Album review: Monica’s ‘New Life’
This article was originally on a blog post platform and may be missing photos, graphics or links. See About archive blog posts.
Monica, like her two-time duet partner and onetime rumored professional rival, Brandy, is an artistic daughter of the late Whitney Houston, whom she’s cited as a major influence. The 32-year-old’s vocal power and masterful control of her instrument make her a singer’s singer. But she’s always had a bit more grit and street veneer than the late Houston, qualities that have made her brand of R&B fit more smoothly in the realm of post-hip-hop R&B. Those same textured qualities flicker on but can’t quite save ‘New Life,’ a slickly produced collection of largely generic, meandering songs about self-affirmation in the wake of heartache and romantic disillusionment.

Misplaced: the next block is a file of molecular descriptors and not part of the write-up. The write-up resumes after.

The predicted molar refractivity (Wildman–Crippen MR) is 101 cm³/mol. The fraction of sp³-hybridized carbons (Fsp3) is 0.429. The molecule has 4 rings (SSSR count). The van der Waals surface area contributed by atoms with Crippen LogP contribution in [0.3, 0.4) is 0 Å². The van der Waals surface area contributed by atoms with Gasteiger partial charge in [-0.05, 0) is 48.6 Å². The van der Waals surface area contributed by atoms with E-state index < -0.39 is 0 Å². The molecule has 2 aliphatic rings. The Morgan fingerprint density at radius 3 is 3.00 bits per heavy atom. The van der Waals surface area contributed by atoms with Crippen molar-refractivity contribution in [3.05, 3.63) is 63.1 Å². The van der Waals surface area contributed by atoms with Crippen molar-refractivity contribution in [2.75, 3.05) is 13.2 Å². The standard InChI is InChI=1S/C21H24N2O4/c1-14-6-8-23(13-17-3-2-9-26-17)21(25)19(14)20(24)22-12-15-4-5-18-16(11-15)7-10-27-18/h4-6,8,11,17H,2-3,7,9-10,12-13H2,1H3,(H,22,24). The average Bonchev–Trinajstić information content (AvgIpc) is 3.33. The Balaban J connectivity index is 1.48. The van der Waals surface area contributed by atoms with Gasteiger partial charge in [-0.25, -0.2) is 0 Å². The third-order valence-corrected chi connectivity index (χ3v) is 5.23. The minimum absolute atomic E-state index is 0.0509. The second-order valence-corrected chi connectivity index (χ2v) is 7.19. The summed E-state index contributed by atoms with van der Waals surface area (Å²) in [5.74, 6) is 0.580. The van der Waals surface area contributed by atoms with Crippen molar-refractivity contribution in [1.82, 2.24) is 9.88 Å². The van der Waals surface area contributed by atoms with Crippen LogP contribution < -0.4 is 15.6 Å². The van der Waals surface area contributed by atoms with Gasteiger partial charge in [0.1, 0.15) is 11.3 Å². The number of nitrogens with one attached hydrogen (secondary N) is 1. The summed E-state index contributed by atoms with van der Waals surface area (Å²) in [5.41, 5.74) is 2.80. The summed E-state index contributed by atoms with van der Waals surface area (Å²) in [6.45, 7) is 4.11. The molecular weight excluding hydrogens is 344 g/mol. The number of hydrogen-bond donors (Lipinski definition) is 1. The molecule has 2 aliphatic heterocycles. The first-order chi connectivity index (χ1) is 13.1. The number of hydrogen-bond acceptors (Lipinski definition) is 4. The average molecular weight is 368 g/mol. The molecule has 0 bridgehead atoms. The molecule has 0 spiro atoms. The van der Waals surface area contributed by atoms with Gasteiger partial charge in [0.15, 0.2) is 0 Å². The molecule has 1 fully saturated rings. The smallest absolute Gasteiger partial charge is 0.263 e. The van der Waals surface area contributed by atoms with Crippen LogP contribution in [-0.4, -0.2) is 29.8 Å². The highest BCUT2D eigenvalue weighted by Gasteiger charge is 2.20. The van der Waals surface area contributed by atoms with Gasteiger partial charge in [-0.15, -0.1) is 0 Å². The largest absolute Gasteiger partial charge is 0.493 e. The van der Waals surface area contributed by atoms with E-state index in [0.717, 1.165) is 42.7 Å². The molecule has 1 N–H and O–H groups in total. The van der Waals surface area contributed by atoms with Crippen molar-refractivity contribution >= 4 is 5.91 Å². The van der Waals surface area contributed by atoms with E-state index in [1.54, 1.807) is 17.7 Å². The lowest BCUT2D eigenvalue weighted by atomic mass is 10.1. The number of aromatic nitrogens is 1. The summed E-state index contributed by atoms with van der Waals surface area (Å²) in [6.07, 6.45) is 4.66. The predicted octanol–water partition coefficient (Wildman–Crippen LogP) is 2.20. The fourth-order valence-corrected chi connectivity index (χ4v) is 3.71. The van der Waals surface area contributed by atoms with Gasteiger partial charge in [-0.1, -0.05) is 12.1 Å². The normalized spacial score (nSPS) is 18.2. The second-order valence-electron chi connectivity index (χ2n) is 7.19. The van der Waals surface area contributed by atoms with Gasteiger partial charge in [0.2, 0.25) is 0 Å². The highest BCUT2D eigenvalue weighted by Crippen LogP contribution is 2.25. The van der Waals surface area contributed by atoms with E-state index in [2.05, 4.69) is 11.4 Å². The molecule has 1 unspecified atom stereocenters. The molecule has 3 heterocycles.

‘It All Belongs to Me,’ her much-hyped reunion with Brandy, replaces the irresistible catfight of their first duet, ‘The Boy Is Mine,’ with sisterly bonding as they each discard a trifling lover, but only after making sure he leaves behind the material trappings bought by his sugar mama. The track promises fire but never really ignites. Even heavyweight producers Missy Elliott and Polow da Don seem asleep at the wheel, and it’s only on ‘New Life’s’ final two tracks -- ‘Cry,’ produced by Salaam Remi, and ‘Time to Move On,’ produced by D. Smith -- that Monica tackles worthy material, and her seasoned, emotive voice soars.
-- Ernest Hardy
Two stars (out of four)